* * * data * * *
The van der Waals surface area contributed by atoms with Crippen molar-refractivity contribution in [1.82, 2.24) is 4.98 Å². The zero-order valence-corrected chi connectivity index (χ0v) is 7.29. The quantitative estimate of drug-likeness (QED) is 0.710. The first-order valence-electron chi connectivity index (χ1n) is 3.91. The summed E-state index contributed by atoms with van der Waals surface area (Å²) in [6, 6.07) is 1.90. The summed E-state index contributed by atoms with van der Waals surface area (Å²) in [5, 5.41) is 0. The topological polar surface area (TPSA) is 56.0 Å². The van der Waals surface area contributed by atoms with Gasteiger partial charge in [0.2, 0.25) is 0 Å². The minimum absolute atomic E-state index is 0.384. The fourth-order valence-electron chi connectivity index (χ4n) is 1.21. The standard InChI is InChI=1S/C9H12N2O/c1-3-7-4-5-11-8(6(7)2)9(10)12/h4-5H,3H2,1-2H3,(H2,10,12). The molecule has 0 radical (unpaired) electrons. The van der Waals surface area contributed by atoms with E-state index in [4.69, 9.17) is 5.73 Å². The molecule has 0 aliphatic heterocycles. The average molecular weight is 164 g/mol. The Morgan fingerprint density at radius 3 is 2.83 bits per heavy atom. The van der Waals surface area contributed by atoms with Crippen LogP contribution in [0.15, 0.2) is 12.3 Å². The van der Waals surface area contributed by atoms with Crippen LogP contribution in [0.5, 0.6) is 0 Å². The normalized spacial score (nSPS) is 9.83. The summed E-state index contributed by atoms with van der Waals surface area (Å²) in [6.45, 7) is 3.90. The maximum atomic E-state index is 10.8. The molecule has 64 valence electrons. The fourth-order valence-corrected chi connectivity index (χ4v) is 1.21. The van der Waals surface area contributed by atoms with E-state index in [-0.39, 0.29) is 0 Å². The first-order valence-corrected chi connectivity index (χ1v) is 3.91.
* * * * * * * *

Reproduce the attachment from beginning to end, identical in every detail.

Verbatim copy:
The van der Waals surface area contributed by atoms with Crippen molar-refractivity contribution in [1.82, 2.24) is 4.98 Å². The zero-order valence-corrected chi connectivity index (χ0v) is 7.29. The quantitative estimate of drug-likeness (QED) is 0.710. The first-order valence-electron chi connectivity index (χ1n) is 3.91. The summed E-state index contributed by atoms with van der Waals surface area (Å²) in [6, 6.07) is 1.90. The summed E-state index contributed by atoms with van der Waals surface area (Å²) in [5, 5.41) is 0. The topological polar surface area (TPSA) is 56.0 Å². The van der Waals surface area contributed by atoms with Gasteiger partial charge in [0.2, 0.25) is 0 Å². The minimum absolute atomic E-state index is 0.384. The fourth-order valence-electron chi connectivity index (χ4n) is 1.21. The standard InChI is InChI=1S/C9H12N2O/c1-3-7-4-5-11-8(6(7)2)9(10)12/h4-5H,3H2,1-2H3,(H2,10,12). The molecule has 0 radical (unpaired) electrons. The van der Waals surface area contributed by atoms with E-state index in [4.69, 9.17) is 5.73 Å². The molecule has 0 aliphatic heterocycles. The average molecular weight is 164 g/mol. The Morgan fingerprint density at radius 3 is 2.83 bits per heavy atom. The van der Waals surface area contributed by atoms with Crippen LogP contribution in [0.15, 0.2) is 12.3 Å². The van der Waals surface area contributed by atoms with Crippen LogP contribution in [0.5, 0.6) is 0 Å². The normalized spacial score (nSPS) is 9.83. The summed E-state index contributed by atoms with van der Waals surface area (Å²) in [6.45, 7) is 3.90. The maximum atomic E-state index is 10.8. The molecule has 64 valence electrons. The fourth-order valence-corrected chi connectivity index (χ4v) is 1.21. The van der Waals surface area contributed by atoms with E-state index in [-0.39, 0.29) is 0 Å². The first-order valence-corrected chi connectivity index (χ1v) is 3.91.